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Re: RFC: Multiple-alias syntax for for

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From:
Nicholas Clark
Date:
June 14, 2021 14:38
Subject:
Re: RFC: Multiple-alias syntax for for
Message ID:
20210614143830.GT16703@etla.org
On Mon, Jun 14, 2021 at 08:51:20AM -0500, David Nicol wrote:
> On Mon, Jun 14, 2021 at 4:22 AM Nicholas Clark <nick@ccl4.org> wrote:
> 
> >
> > I don't think that we have any way to emulate this syntax for earlier
> > Perls. I don't have any feel for what sort of API we would need to add to
> > the parser to make it possible in the future, and whether any API we could
> > add would be fragile and tightly coupled to the exact current
> > implementation.
> >
> 
> 
> this, like most all syntax extension proposals, could be done with a robust
> macro system which would hook the "for" keyword and own the parser for a
> few tokens.

I appreciate that you're trying to make helpful suggestions, but that level
of detail is "obviously true" without giving any idea about how to implement
it. For getting to a working solution, it's about as useful as jokingly
observing that "any sufficiently advanced technology is indistinguishable
from magic". (Which, sometimes, is what the perl internals feel like.)

"macro system" - yes, sure, what one seems to need is a way to be able to
tag each keyword with "actually, don't use the regular parser here, call
me instead". So with that in place, when the parser gets to a keyword and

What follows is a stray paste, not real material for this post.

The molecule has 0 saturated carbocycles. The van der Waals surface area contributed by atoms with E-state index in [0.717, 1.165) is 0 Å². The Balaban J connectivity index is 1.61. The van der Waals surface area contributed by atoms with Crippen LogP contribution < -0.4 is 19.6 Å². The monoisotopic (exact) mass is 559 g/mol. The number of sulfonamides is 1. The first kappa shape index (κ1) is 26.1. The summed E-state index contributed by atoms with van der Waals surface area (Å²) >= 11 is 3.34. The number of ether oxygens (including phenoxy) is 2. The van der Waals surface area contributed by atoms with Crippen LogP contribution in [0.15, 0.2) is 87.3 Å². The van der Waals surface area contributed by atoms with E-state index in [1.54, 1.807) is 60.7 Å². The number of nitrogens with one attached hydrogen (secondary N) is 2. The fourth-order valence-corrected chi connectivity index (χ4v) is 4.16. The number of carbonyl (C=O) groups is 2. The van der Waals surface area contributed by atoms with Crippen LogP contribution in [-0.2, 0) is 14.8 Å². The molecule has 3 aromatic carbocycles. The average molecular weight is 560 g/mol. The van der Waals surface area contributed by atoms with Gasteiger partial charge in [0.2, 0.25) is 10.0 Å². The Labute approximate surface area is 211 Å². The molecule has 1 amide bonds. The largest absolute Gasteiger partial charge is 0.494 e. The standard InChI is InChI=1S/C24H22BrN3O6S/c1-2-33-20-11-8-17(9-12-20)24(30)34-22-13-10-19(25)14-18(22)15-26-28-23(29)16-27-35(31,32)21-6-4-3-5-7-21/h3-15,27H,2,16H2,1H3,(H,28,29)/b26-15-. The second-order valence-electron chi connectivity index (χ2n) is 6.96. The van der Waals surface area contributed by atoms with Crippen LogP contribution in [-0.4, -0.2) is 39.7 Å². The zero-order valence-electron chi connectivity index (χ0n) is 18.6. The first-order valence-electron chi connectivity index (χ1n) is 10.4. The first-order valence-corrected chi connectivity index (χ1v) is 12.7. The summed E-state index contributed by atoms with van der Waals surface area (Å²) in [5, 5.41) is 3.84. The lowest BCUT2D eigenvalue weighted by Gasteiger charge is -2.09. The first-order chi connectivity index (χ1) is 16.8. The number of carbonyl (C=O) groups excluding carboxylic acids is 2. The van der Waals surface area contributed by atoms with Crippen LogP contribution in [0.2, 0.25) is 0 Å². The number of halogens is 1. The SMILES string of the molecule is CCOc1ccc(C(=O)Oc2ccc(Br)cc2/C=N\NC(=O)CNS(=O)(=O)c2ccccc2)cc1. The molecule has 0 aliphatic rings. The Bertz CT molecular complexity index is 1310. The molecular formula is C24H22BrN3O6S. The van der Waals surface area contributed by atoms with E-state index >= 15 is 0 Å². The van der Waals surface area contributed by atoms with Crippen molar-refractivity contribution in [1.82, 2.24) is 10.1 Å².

it's `for` it takes the "have a macro override path"

But what's down that path? Really, if we do that, we need to have a
*complete* *re-implementation* of the parsing of `for` (all the way to the
end of any `continue` block), so that we can then make arbitrary other
changes (eg, add an optional `else` block to `for` blocks).

Which means that we need a complete and correct parser. For that version of
perl. For *each* and *every* version of perl that we want to "polyfill"
back to. Because Perl C parser code changes between each release. Which
means

1) either our CPAN module has to ship copies of each and every parser
2) or we actually then have to re-write the parser so that it itself is
   implemented as a macro system internally. So our "new syntax" module can
   just change the macros.


Either way would be hard. Rewriting the parser - well, the lexer code is C
code. The grammar *is* a grammar, sure, but it's *compiled* to fixed C
data structures by bison, and we put *that* C into git. And that C is
compiled to fixed data structures at build time. We couldn't change Perl's
parser to be "runtime malleable" with macros (in any generic way) without
completely rewriting it *not* to use bison.


And *that* level of detail for a thought experiment might be useful. But
that's not what you wrote. And hence why it's actually not that helpful
to suggest generic broad concept ideas, particularly when the folks who
say that they are stuck have a heck of a lot more experience of the evil
horrors of the internals than you do. (You are lucky. You have no scars.)

>             As to aliases instead of copies, it seems it would rely on
> lexical aliasing unless the macro system was outputting to a deeper level
> than a miniperl.

That's really actually not a problem. The C internals throw pointers to SVs
around. Aliasing and binding are trivial at the C level.

Different runtime behaviour is easy (enough) with custom OPs.

It's not really the way that you assumed that it was. The problem is really
the parser, not the runtime.

Nicholas Clark

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